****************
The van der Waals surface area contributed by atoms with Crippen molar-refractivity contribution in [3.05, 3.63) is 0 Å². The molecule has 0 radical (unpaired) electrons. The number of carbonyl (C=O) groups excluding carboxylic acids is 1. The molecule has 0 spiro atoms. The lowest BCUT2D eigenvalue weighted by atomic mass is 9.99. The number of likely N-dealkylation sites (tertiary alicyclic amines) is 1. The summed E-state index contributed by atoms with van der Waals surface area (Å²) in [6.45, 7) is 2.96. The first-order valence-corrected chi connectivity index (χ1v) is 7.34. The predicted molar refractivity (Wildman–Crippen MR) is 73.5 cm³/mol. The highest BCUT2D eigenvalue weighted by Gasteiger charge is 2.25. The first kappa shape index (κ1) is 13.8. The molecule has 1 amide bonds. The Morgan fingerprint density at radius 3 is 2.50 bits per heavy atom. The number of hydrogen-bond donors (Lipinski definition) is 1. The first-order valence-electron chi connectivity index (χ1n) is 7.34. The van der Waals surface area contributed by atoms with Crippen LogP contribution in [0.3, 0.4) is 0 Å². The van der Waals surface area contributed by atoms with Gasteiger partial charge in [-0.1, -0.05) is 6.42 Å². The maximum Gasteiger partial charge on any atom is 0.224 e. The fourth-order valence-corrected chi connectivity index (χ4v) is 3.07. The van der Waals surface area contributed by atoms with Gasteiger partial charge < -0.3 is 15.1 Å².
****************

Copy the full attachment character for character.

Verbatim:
The van der Waals surface area contributed by atoms with Crippen molar-refractivity contribution in [3.05, 3.63) is 0 Å². The molecule has 0 radical (unpaired) electrons. The number of carbonyl (C=O) groups excluding carboxylic acids is 1. The molecule has 0 spiro atoms. The lowest BCUT2D eigenvalue weighted by atomic mass is 9.99. The number of likely N-dealkylation sites (tertiary alicyclic amines) is 1. The summed E-state index contributed by atoms with van der Waals surface area (Å²) in [6.45, 7) is 2.96. The first-order valence-corrected chi connectivity index (χ1v) is 7.34. The predicted molar refractivity (Wildman–Crippen MR) is 73.5 cm³/mol. The highest BCUT2D eigenvalue weighted by Gasteiger charge is 2.25. The first kappa shape index (κ1) is 13.8. The molecule has 1 amide bonds. The Morgan fingerprint density at radius 3 is 2.50 bits per heavy atom. The number of hydrogen-bond donors (Lipinski definition) is 1. The first-order valence-electron chi connectivity index (χ1n) is 7.34. The van der Waals surface area contributed by atoms with Crippen LogP contribution in [0.3, 0.4) is 0 Å². The van der Waals surface area contributed by atoms with Gasteiger partial charge in [-0.1, -0.05) is 6.42 Å². The maximum Gasteiger partial charge on any atom is 0.224 e. The fourth-order valence-corrected chi connectivity index (χ4v) is 3.07. The van der Waals surface area contributed by atoms with Gasteiger partial charge < -0.3 is 15.1 Å².